When Investors Act Like Sports Fans

NEW YORK ( TheStreet) --
"What some call emotion, some call results"
-- An Apple ( AAPL) bull

Apple bulls are walking on sunshine right now. I can hear Katrina and the Waves playing in the background.

And that's good. I never have a problem with people making money.

That said, you absolutely must exercise caution when emotion starts influencing the discourse. One reader noted that when Netflix ( NFLX) last year was rallying from $50 to $300, the "comment wars" got more and more intense until the company's fundamentals brought the stock back to earth.

The reader compared those debates to what has happened recently when articles with long-term bearish outlooks on Apple have been published.

There are similarities in the intensity of the arguing, although Netflix was moving up on air and false hopes while Apple's move up is "real." In fact, shares could continue to rise and it wouldn't be irrational.

Apple shares are moving up because the company is firing on all cylinders. Business is good and, for the time being, more than sustainable.

If you pay attention to the "comment wars" the reader refers to, however, you do see that some Apple longs are beginning to sound like the longs who live and die with lesser companies such as Netflix, Research In Motion ( RIMM) and Sirius XM ( SIRI).

I consider this an important harbinger of things to come. If nothing ever goes wrong for Apple, this conversation is moot. But that does not mean it is not a conversation worth having.

Assuming my outlook or some other long-term bearish case plays out and Apple begins to falter a year or two down the line, will Apple bulls do what NFLX, RIMM and SIRI devotees have done? Will they stay long and defend their stock to the death? Will they start talking and thinking more and more like sports fans?

The most loyal RIMM and SIRI longs use the pronoun "we" when they refer to the company. Just like sports fans, they feel like they have become part of something and need to defend it no matter what. They live and die with their stock and bleed the company's colors.

If you have experienced success as an AAPL long, it has very little to do with emotion. Certainly, some level of emotion kept you in the stock during its many somewhat scary dives over the last year or two.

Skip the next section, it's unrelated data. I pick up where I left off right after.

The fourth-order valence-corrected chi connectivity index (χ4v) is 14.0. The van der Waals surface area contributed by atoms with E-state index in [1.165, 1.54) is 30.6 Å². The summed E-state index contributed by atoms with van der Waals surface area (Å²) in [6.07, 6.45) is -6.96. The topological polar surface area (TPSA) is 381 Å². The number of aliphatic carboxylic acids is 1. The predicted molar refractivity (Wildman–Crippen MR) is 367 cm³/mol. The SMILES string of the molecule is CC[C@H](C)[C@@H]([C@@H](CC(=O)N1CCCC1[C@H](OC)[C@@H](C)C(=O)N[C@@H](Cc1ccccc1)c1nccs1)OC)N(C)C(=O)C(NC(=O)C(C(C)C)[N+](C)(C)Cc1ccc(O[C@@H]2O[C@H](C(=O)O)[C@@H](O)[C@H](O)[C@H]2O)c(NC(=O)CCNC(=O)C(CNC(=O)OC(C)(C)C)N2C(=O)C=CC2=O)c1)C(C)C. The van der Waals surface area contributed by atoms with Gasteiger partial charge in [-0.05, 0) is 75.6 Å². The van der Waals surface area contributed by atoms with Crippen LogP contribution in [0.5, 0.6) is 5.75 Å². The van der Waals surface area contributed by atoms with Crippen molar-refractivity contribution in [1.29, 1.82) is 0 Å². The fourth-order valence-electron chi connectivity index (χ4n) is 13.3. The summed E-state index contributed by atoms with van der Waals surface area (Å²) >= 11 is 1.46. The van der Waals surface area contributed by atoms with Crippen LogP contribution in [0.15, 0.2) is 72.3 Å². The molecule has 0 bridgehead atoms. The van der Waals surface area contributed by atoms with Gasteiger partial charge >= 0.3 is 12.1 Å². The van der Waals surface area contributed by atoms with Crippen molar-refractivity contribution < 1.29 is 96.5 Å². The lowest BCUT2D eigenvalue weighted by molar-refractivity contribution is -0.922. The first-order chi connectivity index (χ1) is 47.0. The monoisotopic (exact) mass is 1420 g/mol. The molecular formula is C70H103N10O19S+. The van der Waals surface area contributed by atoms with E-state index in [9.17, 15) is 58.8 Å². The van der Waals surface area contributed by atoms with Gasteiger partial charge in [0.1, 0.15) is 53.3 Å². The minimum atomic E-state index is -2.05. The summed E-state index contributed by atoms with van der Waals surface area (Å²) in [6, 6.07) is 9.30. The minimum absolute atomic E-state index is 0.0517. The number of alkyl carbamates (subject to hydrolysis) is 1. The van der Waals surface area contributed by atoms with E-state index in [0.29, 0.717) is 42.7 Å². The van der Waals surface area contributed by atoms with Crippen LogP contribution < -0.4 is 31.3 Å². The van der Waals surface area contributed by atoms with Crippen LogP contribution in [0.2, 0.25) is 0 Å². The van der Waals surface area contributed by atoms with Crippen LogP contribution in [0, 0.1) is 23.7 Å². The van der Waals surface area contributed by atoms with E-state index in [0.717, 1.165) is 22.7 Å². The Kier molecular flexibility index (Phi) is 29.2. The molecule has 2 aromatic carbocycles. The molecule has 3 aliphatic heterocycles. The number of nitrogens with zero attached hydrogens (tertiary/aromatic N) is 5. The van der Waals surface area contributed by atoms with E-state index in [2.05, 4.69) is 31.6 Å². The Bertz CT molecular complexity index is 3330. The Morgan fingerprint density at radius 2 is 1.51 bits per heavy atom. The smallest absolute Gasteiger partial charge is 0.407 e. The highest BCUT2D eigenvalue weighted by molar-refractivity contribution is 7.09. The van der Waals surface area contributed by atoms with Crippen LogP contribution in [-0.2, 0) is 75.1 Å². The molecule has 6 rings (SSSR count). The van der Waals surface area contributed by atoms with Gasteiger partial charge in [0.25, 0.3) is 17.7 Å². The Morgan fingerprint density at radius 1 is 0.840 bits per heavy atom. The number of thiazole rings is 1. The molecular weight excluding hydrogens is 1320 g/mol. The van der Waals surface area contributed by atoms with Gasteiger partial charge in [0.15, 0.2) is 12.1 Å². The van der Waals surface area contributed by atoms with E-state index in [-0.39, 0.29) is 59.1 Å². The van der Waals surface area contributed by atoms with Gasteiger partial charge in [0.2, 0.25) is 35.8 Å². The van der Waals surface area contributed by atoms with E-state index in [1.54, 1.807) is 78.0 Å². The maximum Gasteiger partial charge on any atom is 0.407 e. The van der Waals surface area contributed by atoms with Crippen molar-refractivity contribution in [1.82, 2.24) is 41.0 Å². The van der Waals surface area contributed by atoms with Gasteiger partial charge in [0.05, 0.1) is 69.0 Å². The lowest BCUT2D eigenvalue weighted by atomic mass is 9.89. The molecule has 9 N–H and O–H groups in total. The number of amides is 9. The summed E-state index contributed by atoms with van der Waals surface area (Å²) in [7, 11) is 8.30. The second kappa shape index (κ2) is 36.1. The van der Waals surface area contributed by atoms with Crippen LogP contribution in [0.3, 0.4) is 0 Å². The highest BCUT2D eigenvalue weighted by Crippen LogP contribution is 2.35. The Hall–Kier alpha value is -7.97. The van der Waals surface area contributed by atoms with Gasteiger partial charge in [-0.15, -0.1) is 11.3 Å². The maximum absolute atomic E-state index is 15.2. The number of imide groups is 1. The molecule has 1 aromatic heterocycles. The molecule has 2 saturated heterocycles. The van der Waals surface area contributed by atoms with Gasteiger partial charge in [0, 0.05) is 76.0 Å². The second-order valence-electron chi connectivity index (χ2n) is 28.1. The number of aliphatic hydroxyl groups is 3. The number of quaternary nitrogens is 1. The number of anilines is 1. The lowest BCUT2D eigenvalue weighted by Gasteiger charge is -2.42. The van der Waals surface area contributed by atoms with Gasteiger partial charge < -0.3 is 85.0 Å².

I am not sure how much I associate sticking with long-term conviction during near-term, noise-induced weakness with emotion, though; instead, when fundamentals do not change, it's relatively boring, smart investing.

You have zero to do with the direction of a company or the trajectory of its stock. Your emotion drives absolutely nothing. All it can do is help you lose money somewhere along the line.

Thinking that your emotion plays any sort of role is akin to the belief that the louder you yell at your television and the tighter you clench your fists and cross your fingers, the better the chances are that your hockey team will score the game-winning goal in sudden-death overtime.

I bought AAPL for an average of about $286. I sold it for around $350. I rode an Apple January 2014 $600 call to considerable profits earlier this year.

When I sold the stock, emotion certainly played a role. I left money on the table, but I did not lose any. And that's really the key. I will take emotion shaking me out of a position over keeping me in one any day of the week. For every one that ends up running, more than a few would have ended up producing losses. On the option trade, I made the correct choice. I had a big profit and I took it. I moved on.

If I owned the stock today and found myself getting all caught up in the euphoria, I would take my wildest price target, knock about $150 off it and sell a covered call at that strike.

So, today, if I were long AAPL and thought it was headed to $750 by the end of the year, I would immediately sell AAPL May $600 calls against my position.

If my shares got called away, I would knock about $20 off of AAPL's market price in that moment and sell the closest-in, cash-secured put at that strike. If they did not get called away, at May expiration I would write a June covered call at a strike about $100-$150 below my latest ambitious price target.

If somebody is willing to pay you thousands to risk giving up your shares or the same to sell you shares on a dip, why not take them up on the offer?

I consider this strategy a prudent and proper balance. It beats unbridled and fanatical passion or the fear of closing a position only to regret the decision later.

At the time of publication, Pendola didn't have any positions in stocks mentioned.